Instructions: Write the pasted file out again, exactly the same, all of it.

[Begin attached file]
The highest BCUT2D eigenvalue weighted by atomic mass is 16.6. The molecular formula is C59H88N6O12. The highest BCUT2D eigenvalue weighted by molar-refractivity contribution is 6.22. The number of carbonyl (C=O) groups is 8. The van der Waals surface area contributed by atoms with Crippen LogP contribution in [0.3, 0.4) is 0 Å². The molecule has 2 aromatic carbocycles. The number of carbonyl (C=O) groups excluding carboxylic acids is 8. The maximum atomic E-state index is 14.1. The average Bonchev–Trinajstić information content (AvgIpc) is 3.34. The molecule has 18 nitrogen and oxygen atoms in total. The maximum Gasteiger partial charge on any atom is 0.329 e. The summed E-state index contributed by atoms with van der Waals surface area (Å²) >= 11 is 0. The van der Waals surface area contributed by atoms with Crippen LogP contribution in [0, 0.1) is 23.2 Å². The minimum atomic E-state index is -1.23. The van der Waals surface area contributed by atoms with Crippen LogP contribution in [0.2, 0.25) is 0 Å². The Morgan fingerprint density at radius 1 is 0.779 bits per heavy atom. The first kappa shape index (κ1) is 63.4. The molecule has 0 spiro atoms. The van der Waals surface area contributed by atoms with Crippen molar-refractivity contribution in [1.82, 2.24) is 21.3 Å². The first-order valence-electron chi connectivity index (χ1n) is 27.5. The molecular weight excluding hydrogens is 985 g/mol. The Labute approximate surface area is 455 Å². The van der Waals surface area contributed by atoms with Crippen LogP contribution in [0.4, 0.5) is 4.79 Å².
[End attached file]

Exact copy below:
The highest BCUT2D eigenvalue weighted by atomic mass is 16.6. The molecular formula is C59H88N6O12. The highest BCUT2D eigenvalue weighted by molar-refractivity contribution is 6.22. The number of carbonyl (C=O) groups is 8. The van der Waals surface area contributed by atoms with Crippen LogP contribution in [0.3, 0.4) is 0 Å². The molecule has 2 aromatic carbocycles. The number of carbonyl (C=O) groups excluding carboxylic acids is 8. The maximum atomic E-state index is 14.1. The average Bonchev–Trinajstić information content (AvgIpc) is 3.34. The molecule has 18 nitrogen and oxygen atoms in total. The maximum Gasteiger partial charge on any atom is 0.329 e. The summed E-state index contributed by atoms with van der Waals surface area (Å²) >= 11 is 0. The van der Waals surface area contributed by atoms with Crippen LogP contribution in [0, 0.1) is 23.2 Å². The minimum atomic E-state index is -1.23. The van der Waals surface area contributed by atoms with Crippen LogP contribution in [0.2, 0.25) is 0 Å². The Morgan fingerprint density at radius 1 is 0.779 bits per heavy atom. The first kappa shape index (κ1) is 63.4. The molecule has 0 spiro atoms. The van der Waals surface area contributed by atoms with Crippen molar-refractivity contribution in [1.82, 2.24) is 21.3 Å². The first-order valence-electron chi connectivity index (χ1n) is 27.5. The molecular weight excluding hydrogens is 985 g/mol. The Labute approximate surface area is 455 Å². The van der Waals surface area contributed by atoms with Crippen LogP contribution in [0.4, 0.5) is 4.79 Å².